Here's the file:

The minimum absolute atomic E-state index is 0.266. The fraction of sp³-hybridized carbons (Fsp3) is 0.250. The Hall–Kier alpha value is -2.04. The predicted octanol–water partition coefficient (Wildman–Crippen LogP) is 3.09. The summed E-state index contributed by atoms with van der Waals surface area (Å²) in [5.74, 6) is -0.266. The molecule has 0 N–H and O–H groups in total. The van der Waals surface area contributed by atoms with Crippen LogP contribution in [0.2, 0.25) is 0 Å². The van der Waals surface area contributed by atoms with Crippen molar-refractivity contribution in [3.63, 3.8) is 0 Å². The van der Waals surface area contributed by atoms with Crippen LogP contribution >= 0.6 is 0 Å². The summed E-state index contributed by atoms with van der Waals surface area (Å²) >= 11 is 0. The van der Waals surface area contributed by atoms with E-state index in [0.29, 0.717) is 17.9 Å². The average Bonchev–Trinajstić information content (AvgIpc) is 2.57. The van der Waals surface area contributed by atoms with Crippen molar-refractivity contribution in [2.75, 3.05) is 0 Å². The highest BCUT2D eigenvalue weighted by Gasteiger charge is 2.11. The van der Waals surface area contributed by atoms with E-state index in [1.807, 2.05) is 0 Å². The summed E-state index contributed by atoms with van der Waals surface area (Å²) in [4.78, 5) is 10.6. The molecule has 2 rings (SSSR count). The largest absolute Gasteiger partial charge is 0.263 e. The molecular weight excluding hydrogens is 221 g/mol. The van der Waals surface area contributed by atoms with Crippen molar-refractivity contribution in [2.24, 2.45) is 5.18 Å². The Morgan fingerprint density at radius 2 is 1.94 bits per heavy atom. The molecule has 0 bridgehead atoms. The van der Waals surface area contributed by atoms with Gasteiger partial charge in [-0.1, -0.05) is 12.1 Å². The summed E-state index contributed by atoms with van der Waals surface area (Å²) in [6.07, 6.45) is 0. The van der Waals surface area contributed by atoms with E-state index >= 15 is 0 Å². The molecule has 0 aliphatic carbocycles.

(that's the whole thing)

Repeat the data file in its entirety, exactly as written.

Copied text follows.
The minimum absolute atomic E-state index is 0.266. The fraction of sp³-hybridized carbons (Fsp3) is 0.250. The Hall–Kier alpha value is -2.04. The predicted octanol–water partition coefficient (Wildman–Crippen LogP) is 3.09. The summed E-state index contributed by atoms with van der Waals surface area (Å²) in [5.74, 6) is -0.266. The molecule has 0 N–H and O–H groups in total. The van der Waals surface area contributed by atoms with Crippen LogP contribution in [0.2, 0.25) is 0 Å². The van der Waals surface area contributed by atoms with Crippen molar-refractivity contribution in [3.63, 3.8) is 0 Å². The van der Waals surface area contributed by atoms with Crippen LogP contribution >= 0.6 is 0 Å². The summed E-state index contributed by atoms with van der Waals surface area (Å²) >= 11 is 0. The van der Waals surface area contributed by atoms with E-state index in [0.29, 0.717) is 17.9 Å². The average Bonchev–Trinajstić information content (AvgIpc) is 2.57. The van der Waals surface area contributed by atoms with Crippen molar-refractivity contribution in [2.75, 3.05) is 0 Å². The highest BCUT2D eigenvalue weighted by Gasteiger charge is 2.11. The van der Waals surface area contributed by atoms with E-state index in [1.807, 2.05) is 0 Å². The summed E-state index contributed by atoms with van der Waals surface area (Å²) in [4.78, 5) is 10.6. The molecule has 2 rings (SSSR count). The largest absolute Gasteiger partial charge is 0.263 e. The molecular weight excluding hydrogens is 221 g/mol. The van der Waals surface area contributed by atoms with Crippen molar-refractivity contribution in [2.24, 2.45) is 5.18 Å². The Morgan fingerprint density at radius 2 is 1.94 bits per heavy atom. The molecule has 0 bridgehead atoms. The van der Waals surface area contributed by atoms with Gasteiger partial charge in [-0.1, -0.05) is 12.1 Å². The summed E-state index contributed by atoms with van der Waals surface area (Å²) in [6.07, 6.45) is 0. The van der Waals surface area contributed by atoms with E-state index >= 15 is 0 Å². The molecule has 0 aliphatic carbocycles.